Union Minister of Home Affairs Amit Shah on Sunday urged an audience in Delhi to “press the button with such anger that the current is felt at Shaheen Bagh”, NDTV reported. Shah was referring to the protests against the Citizenship Amendment Act at Shaheen Bagh in the national Capital, and the upcoming Delhi Assembly elections on February 8. The results of the polls will be declared on February 11.
“Your vote to the Bharatiya Janata Party candidate will make Delhi and the country safe and prevent thousands of incidents like Shaheen Bagh,” Shah claimed at the rally in Babarpur. On Friday too, at a rally at the Jawaharlal Nehru Stadium, Shah had made similar comments, asking voters to “push the button with such force that the current makes the Shaheen Bagh protestors leave on February 8”.
Congress leader P Chidambaram hit back at Shah, asserting in a tweet that only those who despise Mahatma Gandhi would want to get rid of the protestors at Shaheen Bagh. “Shaheen Bagh represents the essence of Mahatma Gandhi,” Chidambaram said. “Getting rid of Shaheen Bagh amounts to getting rid of Ahimsa and Satyagraha,” he tweeted.
Hundreds of women, along with children, have been protesting at Shaheen Bagh against the new citizenship law for nearly a month and a half. All attempts by the police to persuade them to leave have failed. Last week, Delhi Deputy Chief Minister Manish Sisodia said in an interview that he supported the demonstrators.
On Saturday, had Shah had called Chief Minister Arvind Kejriwal’s opposition to the Citizenship Amendment Act “shameful”, News18 reported. He claimed Kejriwal was misleading the people of Delhi. Shah said Kejriwal will fail this time like he did in Varanasi, in the 2014 Lok Sabha elections, and in Punjab, during the Assembly elections.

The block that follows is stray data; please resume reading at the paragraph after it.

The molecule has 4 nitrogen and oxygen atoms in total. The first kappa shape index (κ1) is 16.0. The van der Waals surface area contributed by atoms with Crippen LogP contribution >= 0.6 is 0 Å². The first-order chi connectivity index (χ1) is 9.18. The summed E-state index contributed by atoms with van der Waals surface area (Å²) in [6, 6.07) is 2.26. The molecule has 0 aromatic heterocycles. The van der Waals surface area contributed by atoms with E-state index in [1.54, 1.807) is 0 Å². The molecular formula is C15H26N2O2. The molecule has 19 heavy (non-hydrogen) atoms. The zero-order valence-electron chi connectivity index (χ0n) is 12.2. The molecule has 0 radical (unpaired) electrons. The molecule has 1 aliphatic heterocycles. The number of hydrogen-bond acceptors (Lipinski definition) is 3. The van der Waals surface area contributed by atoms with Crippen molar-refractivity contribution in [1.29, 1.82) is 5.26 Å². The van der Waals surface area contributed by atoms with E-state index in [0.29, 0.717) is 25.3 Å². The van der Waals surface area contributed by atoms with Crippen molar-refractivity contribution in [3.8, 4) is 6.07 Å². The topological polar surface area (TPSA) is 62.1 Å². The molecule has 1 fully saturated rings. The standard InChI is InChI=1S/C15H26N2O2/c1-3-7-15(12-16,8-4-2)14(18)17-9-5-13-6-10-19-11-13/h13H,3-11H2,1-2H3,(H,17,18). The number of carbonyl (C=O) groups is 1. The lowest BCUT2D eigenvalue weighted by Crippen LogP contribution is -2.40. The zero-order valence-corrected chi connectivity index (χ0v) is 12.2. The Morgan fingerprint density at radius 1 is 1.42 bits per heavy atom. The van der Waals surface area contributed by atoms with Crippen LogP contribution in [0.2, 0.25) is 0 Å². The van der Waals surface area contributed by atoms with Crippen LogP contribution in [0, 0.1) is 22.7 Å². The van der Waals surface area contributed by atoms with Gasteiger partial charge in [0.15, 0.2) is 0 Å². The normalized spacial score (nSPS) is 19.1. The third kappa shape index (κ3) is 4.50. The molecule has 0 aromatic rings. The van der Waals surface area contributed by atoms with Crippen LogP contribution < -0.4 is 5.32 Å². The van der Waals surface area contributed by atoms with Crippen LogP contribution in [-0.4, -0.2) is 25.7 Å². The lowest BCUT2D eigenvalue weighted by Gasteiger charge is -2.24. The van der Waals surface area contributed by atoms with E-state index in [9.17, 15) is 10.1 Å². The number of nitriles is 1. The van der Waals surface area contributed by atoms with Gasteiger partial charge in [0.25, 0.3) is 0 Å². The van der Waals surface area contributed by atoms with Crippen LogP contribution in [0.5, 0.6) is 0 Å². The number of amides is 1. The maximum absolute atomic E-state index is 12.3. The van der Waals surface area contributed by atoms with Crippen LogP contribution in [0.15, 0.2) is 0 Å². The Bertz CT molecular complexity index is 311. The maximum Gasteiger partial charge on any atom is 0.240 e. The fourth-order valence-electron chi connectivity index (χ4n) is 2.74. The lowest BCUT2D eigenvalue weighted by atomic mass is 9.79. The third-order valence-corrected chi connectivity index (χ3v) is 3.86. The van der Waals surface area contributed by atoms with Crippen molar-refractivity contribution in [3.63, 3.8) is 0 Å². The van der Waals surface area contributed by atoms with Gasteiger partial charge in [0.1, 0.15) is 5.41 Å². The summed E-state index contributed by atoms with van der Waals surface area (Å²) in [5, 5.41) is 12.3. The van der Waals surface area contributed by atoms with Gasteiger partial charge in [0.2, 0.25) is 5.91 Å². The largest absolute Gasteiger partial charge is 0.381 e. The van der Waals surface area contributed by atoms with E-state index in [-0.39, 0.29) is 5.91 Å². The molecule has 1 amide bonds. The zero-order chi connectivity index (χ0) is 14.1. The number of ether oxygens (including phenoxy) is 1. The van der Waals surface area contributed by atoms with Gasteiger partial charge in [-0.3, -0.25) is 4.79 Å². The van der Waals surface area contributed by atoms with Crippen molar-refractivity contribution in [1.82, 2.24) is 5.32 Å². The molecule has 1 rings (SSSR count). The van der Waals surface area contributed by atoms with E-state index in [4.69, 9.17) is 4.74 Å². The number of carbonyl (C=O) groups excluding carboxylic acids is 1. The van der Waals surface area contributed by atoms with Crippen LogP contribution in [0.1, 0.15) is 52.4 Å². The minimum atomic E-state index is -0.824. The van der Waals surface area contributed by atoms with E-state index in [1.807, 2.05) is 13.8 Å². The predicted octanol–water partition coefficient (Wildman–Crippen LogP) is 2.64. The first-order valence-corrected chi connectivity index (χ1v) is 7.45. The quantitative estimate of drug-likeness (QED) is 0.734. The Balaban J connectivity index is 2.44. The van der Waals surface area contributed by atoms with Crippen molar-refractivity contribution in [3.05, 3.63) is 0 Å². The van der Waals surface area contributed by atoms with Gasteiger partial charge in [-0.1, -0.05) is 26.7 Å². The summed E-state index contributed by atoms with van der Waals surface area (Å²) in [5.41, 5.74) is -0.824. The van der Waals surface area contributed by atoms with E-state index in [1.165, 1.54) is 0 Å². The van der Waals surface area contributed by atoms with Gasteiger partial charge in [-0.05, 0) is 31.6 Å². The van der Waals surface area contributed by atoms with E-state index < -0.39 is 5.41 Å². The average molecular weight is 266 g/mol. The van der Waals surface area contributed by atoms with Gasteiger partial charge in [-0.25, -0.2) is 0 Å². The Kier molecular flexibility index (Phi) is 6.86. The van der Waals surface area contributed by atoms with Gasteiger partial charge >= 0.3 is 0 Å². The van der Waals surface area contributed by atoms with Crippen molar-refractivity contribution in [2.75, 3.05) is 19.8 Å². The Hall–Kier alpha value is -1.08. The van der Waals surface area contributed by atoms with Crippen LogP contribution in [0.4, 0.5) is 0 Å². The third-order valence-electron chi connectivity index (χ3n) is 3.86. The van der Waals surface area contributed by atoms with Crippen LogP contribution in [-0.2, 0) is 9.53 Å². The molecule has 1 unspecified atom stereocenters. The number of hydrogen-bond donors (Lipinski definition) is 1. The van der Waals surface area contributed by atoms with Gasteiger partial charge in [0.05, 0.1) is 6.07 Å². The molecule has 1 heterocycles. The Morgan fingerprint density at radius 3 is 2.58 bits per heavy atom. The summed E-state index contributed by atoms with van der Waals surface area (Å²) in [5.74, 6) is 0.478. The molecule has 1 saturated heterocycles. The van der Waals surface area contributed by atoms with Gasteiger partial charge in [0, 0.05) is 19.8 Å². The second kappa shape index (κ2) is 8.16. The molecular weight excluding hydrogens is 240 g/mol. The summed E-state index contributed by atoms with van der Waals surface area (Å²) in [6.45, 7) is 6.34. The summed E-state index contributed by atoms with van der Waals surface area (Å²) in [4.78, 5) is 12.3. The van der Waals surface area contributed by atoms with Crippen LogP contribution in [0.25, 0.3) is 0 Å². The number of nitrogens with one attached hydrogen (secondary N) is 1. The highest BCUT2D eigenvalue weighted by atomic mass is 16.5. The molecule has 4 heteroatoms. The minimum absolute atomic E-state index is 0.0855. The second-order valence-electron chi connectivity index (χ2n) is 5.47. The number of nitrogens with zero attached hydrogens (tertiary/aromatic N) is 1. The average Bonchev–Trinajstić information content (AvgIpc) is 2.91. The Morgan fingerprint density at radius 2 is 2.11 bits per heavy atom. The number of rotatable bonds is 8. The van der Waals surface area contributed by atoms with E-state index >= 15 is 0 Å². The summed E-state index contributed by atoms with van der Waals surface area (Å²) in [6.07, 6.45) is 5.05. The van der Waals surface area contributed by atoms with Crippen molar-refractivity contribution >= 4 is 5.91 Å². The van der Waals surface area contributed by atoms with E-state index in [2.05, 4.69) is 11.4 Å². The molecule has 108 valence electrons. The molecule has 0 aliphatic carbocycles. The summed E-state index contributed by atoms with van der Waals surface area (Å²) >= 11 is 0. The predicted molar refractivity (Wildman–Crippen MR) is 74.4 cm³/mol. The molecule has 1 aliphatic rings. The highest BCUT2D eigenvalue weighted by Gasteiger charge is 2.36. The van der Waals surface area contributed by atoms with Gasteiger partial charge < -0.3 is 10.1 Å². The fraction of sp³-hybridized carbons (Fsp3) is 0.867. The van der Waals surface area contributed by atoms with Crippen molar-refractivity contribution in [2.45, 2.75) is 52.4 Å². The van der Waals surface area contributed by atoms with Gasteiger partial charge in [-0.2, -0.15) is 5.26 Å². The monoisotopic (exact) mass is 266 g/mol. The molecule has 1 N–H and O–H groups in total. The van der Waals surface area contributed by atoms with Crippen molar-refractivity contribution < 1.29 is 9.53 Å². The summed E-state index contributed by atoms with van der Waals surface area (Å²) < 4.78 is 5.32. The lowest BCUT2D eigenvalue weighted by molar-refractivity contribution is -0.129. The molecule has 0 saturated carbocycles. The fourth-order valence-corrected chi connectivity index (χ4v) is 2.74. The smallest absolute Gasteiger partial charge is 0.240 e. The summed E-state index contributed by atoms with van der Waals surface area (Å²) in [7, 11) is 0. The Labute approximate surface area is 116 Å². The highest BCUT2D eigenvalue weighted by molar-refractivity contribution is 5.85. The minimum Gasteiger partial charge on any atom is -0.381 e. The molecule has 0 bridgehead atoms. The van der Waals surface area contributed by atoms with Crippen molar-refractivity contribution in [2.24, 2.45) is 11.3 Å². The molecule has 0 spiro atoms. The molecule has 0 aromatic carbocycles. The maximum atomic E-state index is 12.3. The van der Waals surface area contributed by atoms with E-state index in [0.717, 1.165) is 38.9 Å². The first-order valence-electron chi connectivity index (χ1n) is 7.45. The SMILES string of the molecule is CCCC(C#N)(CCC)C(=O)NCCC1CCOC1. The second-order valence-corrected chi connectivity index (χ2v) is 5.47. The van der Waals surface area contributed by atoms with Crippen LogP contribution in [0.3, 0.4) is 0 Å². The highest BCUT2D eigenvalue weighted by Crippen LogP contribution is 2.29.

“The BJP has won elections in the past that seemed very difficult,” Shah said. “Our opponents had been happy, and supporters tense. But whenever our cyber warriors got into the act, we came out victorious.”
The Citizenship Amendment Act provides citizenship to refugees from six minority religious communities from Bangladesh, Afghanistan and Pakistan, provided they have lived in India for six years and entered the country by December 31, 2014. The Act has been widely criticised for excluding Muslims. Twenty-six people died in last month’s protests against the law – all in the BJP-ruled states of Uttar Pradesh, Karnataka, and Assam.
The government’s critics and some protestors fear that the amended law and the National Register of Citizens will be misused to target Muslims since the Citizenship Act now has religion as a criterion. There are now fears that a nation-wide National Register of Citizens will be imposed. The Assam NRC had left out around 6% of the state’s population. Work has also begun on the National Population Register, which is the first step to creating an all-Indian NRC identifying undocumented migrants residing in India.